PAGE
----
But don't shareholders enable the wealth creation in the first place by providing capital? Sure - but only because the resources of management and other employees are applied to it. The staff arguably have the biggest stake in the company. Although people move from job to job, it is still a harder thing to do than it is to buy or sell shares.

What happens in practice with all these theories?

Take the line that you need to police management to ensure they keep in line with shareholder interests. That means that you have to expand the number of independent non-executive directors on boards, split the role of chairman and CEO and the rest of it.

An academic review of 54 studies on how the make up of the board affects the company's performance showed that the number of non-executive directors has no effect. Another review of 31 studies on the difference made by separating leadership roles showed a similar message. And yet these principles have formed governance law over the last few decades.

The payment of CEOs in stock options has led to all sorts of scandals. It has not lead to shareholders being better served. Even Michael Jensen, the original proponent of the practice, noted in the Economist magazine in 2002 that it hadn't worked out the way he had thought it would.

People were quick to point out that Enron had a number of CSR programmes when they thought this might be a stick to beat the CSR movement with. But Enron also had a board stuffed with independent directors (80 percent), had split the role of CEO and chairman, and granted large stock options to its senior managers.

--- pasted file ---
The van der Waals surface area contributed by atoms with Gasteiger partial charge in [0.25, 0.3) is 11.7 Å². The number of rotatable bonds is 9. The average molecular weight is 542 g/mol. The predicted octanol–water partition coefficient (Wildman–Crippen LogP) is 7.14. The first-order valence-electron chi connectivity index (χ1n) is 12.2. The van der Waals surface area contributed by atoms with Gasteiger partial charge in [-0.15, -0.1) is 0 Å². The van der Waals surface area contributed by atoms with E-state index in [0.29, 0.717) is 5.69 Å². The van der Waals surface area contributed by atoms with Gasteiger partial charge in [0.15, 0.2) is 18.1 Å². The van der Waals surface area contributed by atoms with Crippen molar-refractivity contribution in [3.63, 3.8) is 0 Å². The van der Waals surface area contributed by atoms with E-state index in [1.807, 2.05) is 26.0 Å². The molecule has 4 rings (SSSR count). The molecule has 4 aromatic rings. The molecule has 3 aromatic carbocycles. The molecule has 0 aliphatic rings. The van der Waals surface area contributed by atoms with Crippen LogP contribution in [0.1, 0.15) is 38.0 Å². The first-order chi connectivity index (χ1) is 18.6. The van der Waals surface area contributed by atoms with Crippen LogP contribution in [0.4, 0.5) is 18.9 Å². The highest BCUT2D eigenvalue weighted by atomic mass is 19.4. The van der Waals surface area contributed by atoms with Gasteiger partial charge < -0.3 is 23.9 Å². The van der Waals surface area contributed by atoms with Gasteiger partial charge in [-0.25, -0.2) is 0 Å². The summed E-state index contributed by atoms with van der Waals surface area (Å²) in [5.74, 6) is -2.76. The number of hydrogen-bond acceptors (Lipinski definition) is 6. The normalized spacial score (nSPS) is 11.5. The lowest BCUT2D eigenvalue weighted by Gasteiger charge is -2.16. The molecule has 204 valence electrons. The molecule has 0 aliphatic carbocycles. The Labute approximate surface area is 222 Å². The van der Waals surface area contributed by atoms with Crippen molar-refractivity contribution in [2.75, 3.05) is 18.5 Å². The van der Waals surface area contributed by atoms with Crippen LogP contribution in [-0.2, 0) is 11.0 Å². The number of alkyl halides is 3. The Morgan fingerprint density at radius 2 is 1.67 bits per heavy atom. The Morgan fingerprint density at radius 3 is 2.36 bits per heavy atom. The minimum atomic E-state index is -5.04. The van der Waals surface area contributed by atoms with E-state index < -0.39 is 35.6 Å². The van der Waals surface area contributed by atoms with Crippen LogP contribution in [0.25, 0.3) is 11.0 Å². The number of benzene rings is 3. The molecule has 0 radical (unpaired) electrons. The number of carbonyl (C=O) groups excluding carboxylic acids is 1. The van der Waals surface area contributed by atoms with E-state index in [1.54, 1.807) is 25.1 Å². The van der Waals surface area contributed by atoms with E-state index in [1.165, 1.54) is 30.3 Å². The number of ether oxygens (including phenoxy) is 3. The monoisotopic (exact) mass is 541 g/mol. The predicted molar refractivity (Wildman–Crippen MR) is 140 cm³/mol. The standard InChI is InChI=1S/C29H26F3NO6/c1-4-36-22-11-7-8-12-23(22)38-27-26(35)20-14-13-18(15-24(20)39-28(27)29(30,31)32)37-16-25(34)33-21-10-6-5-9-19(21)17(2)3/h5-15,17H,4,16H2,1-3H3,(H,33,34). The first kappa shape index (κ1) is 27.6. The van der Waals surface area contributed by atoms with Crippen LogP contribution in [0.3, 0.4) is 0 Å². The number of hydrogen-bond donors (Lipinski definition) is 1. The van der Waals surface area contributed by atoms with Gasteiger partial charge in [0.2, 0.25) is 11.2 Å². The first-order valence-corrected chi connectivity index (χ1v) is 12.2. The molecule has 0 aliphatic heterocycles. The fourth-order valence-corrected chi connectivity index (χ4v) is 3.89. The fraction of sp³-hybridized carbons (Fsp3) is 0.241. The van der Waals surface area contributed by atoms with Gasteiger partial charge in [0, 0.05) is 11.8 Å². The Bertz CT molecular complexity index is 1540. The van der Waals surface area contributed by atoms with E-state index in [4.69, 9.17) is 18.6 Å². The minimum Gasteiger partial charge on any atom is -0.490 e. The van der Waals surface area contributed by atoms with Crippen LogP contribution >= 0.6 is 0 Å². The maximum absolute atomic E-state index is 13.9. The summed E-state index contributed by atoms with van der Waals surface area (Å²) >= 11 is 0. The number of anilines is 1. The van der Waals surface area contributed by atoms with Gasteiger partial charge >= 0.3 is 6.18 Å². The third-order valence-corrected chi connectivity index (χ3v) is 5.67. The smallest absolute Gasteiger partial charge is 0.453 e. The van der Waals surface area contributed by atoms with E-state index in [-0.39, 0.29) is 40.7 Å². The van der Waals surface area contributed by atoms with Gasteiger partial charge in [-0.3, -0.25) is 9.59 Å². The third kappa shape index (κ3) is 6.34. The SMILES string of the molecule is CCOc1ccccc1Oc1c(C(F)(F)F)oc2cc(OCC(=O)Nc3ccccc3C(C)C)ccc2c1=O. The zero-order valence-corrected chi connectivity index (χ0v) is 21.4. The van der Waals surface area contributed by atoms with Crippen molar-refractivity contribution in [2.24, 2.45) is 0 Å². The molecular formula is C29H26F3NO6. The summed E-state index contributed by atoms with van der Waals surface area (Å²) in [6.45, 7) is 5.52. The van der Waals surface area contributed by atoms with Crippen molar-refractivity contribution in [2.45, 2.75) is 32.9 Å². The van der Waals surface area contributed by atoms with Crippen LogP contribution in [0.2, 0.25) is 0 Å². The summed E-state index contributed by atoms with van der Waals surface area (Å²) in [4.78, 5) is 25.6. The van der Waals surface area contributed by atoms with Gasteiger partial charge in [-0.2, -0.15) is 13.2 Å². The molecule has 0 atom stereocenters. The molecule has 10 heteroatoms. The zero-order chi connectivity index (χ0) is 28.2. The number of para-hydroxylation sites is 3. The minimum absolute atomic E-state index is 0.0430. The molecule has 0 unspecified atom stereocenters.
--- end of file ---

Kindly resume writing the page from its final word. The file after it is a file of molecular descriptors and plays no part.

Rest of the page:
Why do people cling to a theory that clearly isn't working? Because if you do, you can pretend that management is a science. And you can build models around it that will predict what will happen.

If companies have to take due regard to their impact on other stakeholders in society, it is impossible to model that. It depends on judgement, and instinct, and cultural influence.

Friedman said that one of his major aims was that ethical problems would be left to individuals to wrestle with - such concerns would be removed from management theory, which would deal only with the science of transactions.

But of course there is no such science. Modeling the economy rested upon the belief that people would make rational decisions based upon their own self-interest. But tests with real people showed that they allow their decisions to be tinged by notions of fairness, compassion, and community spirit.

So where does this take us?

First of all, we need to use the current crisis to challenge some of the outdated assumptions that have had their hand in creating it. And that includes the business schools - who should be starting to re-evaluate what we have learned.

We need to start asking some fundamental questions and thinking through what they mean for theory - and practice.

What if, for instance, the goal of maximising shareholder value CAUSES credit bubbles, because the only way to achieve the goal is to ramp up consumption until the point it can no longer be sustained, and collapses?

What if climate change means that we need a business model capable of providing sufficient, but not ever increasing consumption? What would that model look like?

Is it easier to achieve if you assume people can make decisions based on something other than pure self-interest, or is it harder?

Would it be helpful at this point in history if business leaders and business schools had more of a dialogue, or less, on such questions?


ACKNOWLEDGEMENT: This article draws together a number of themes I have covered in different articles over the last few years, but is very much indebted to the late Sumantra Ghoshal, whose 2005 article 'Bad Management Theories are Destroying Good Management Practices' provided the business school / academic angles. I am grateful to Shakti Kapoerchan for drawing my attention to it.